It’s been a long morning of back-to-back calls, and I have 10 minutes until my one-on-one at noon. I wander downstairs to my kitchen and quickly make a cool glass of iced hibiscus tea. I make it back upstairs to my home office with a few minutes to spare.
I’m soon greeted by the video and voice of my manager in New York. After a few minutes of chitchat, she asks if I’ve had a difficult morning. Bewildered, I let her know that it has actually been great.
Taking a look at my dark red drink, she says, “If I didn’t know any better, I would have thought that it was wine o’clock for you already.”
But what if my manager didn’t know any better? What if she didn’t trust me not to be drinking an overpoured glass of wine. At noon. On a Wednesday?
It probably comes as no surprise that research has found, time and time again, that trust plays an integral role in the virtual workplace. By trust, I mean the belief that an individual will carry out his or her job responsibilities and do so in a timely, ethical and high-quality manner.
What may be a surprise is that trust is even more important for virtual relationships than it is for colleagues in a face-to-face environment. The lack of social cues, blurred work/life boundaries and out-of-sight nature of being remote contribute to the increased importance of trust.
Trust goes both ways. The remote employees need to trust that their manager will provide support and help them manage their workload, while the manager needs to trust that their team members are not watching TV all day.
These challenges don’t mean that it is impossible to build or maintain trust. Just like any other virtual work challenge, like communication or relationship-building, trust functions a little differently in virtual settings. There are a few simple things managers and team members can do to navigate this difference. This collaborative effort is key to bridging the distance, strengthening virtual relationships and meeting the increased need for trust.
Managers of Virtual Team Members Should…
Have a Dialogue About Your Dialogue
Overcommunicate, and you run the risk of micromanaging and insinuating a lack of trust. Share the frequency and type of communication that you need to feel informed. Don’t forget to ask about your virtual team members’ communication preferences, too.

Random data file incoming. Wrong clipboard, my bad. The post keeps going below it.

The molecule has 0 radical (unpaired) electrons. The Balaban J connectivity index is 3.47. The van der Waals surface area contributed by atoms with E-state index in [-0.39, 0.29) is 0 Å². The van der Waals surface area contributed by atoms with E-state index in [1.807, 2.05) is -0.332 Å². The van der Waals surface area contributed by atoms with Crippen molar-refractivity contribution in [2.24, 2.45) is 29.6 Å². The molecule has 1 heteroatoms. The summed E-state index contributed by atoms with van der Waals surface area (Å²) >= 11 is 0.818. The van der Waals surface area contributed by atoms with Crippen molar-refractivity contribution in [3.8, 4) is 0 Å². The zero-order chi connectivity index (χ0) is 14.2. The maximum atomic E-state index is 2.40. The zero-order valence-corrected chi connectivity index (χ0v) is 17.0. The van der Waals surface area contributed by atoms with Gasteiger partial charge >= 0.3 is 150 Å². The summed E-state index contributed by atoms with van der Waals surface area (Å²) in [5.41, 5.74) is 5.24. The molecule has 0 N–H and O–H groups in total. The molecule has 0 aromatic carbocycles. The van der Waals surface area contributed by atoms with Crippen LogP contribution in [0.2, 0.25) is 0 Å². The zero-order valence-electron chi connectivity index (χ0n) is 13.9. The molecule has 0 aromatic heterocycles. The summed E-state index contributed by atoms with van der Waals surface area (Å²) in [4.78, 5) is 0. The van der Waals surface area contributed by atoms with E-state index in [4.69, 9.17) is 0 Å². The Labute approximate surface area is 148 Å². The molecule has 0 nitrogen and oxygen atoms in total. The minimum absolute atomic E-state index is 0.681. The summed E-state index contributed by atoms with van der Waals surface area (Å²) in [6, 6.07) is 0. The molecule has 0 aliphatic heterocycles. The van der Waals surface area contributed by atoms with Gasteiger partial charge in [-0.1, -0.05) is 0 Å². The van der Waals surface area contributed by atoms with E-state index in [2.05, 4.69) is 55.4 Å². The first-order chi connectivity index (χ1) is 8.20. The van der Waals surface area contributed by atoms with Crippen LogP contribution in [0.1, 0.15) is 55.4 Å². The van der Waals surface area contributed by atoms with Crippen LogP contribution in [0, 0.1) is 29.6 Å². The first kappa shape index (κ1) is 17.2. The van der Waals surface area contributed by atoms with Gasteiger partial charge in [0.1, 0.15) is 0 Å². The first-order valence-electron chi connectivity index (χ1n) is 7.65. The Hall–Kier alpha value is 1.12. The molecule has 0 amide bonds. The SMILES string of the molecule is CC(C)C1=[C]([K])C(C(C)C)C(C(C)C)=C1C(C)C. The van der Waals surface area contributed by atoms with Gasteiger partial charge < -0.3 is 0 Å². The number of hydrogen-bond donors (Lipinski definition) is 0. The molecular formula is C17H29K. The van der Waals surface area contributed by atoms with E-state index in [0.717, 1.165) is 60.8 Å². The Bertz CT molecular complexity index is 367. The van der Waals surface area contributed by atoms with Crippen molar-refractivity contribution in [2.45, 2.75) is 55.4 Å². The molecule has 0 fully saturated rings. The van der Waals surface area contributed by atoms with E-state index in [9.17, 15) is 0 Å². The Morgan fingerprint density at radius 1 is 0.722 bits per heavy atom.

Root for Remote Workers
Build your team members’ trust in you by advocating for them when they are unable to be in the room. This support can include meeting their technological needs in addition to ensuring that internal practices and policies take virtual workers into consideration.
Just Say It
If you’re feeling great about a project and a virtual employee’s ability to drive progress, let them know that you trust the project’s being in their hands. Likewise, if you’d like additional information or more updates, let them know you’d appreciate being more in the loop.
Virtual Team Members Should…
Think Beyond Emails and Calendars
There are a plethora of ways to make up for the frequent absence of body language and social cues in the digital workplace. Leverage the platforms available to you, and don’t forget to connect with your manager and team members outside of formally booked meetings and calls.
Trust That You’re Trusted
It is common for remote workers to get in their own head and waste time trying to prove to others how hard they are working. These insecurities can undermine trust by preventing you from showing up as a confident individual who will get the job done. Don’t feel guilty about going to the kitchen for a few minutes or using your lunch break. Trust that you are trusted, and shift your energy back toward what improves your performance and ability to thrive.
Recognize That No One Can Read Minds
If you aren’t feeling included, receiving the information you need or participating how you’d like because of technological hiccups, let your manager know. This way, he or she knows you’re doing the best you can with what’s available to you and can help you find the solutions you need.